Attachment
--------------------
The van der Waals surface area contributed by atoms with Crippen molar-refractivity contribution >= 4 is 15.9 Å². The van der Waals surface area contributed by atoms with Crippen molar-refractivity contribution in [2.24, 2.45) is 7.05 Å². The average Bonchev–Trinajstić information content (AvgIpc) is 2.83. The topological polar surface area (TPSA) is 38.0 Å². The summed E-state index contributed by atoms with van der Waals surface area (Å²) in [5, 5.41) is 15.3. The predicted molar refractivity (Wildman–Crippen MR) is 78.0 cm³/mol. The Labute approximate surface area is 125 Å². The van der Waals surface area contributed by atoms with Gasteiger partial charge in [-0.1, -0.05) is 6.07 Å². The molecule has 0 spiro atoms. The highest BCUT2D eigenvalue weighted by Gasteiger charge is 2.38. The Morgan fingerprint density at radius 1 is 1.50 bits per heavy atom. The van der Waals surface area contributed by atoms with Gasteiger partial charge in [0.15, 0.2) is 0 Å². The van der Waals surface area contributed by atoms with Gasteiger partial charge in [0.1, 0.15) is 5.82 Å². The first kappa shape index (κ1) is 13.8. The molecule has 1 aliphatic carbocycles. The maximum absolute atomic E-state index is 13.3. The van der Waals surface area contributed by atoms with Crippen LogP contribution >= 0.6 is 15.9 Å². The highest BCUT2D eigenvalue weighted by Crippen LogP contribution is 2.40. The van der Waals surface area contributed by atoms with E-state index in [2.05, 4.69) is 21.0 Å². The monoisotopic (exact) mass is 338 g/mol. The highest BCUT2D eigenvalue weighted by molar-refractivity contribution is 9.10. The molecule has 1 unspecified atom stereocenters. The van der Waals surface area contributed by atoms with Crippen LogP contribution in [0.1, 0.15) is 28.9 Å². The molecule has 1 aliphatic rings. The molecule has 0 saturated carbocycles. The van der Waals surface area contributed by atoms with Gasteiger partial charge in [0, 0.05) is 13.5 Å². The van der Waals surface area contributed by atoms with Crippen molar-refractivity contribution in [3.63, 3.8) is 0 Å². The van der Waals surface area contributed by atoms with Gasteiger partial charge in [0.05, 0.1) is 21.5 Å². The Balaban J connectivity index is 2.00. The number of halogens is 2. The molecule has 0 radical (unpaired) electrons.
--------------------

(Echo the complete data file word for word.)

The van der Waals surface area contributed by atoms with Crippen molar-refractivity contribution >= 4 is 15.9 Å². The van der Waals surface area contributed by atoms with Crippen molar-refractivity contribution in [2.24, 2.45) is 7.05 Å². The average Bonchev–Trinajstić information content (AvgIpc) is 2.83. The topological polar surface area (TPSA) is 38.0 Å². The summed E-state index contributed by atoms with van der Waals surface area (Å²) in [5, 5.41) is 15.3. The predicted molar refractivity (Wildman–Crippen MR) is 78.0 cm³/mol. The Labute approximate surface area is 125 Å². The van der Waals surface area contributed by atoms with Gasteiger partial charge in [-0.1, -0.05) is 6.07 Å². The molecule has 0 spiro atoms. The highest BCUT2D eigenvalue weighted by Gasteiger charge is 2.38. The Morgan fingerprint density at radius 1 is 1.50 bits per heavy atom. The van der Waals surface area contributed by atoms with Gasteiger partial charge in [0.15, 0.2) is 0 Å². The van der Waals surface area contributed by atoms with Gasteiger partial charge in [0.1, 0.15) is 5.82 Å². The first kappa shape index (κ1) is 13.8. The molecule has 1 aliphatic carbocycles. The maximum absolute atomic E-state index is 13.3. The van der Waals surface area contributed by atoms with Crippen LogP contribution >= 0.6 is 15.9 Å². The highest BCUT2D eigenvalue weighted by Crippen LogP contribution is 2.40. The van der Waals surface area contributed by atoms with E-state index in [2.05, 4.69) is 21.0 Å². The monoisotopic (exact) mass is 338 g/mol. The highest BCUT2D eigenvalue weighted by molar-refractivity contribution is 9.10. The molecule has 1 unspecified atom stereocenters. The van der Waals surface area contributed by atoms with Crippen LogP contribution in [0.1, 0.15) is 28.9 Å². The molecule has 1 aliphatic rings. The molecule has 0 saturated carbocycles. The van der Waals surface area contributed by atoms with Gasteiger partial charge in [0, 0.05) is 13.5 Å². The van der Waals surface area contributed by atoms with Crippen molar-refractivity contribution in [3.63, 3.8) is 0 Å². The van der Waals surface area contributed by atoms with Gasteiger partial charge in [0.05, 0.1) is 21.5 Å². The Balaban J connectivity index is 2.00. The number of halogens is 2. The molecule has 0 radical (unpaired) electrons.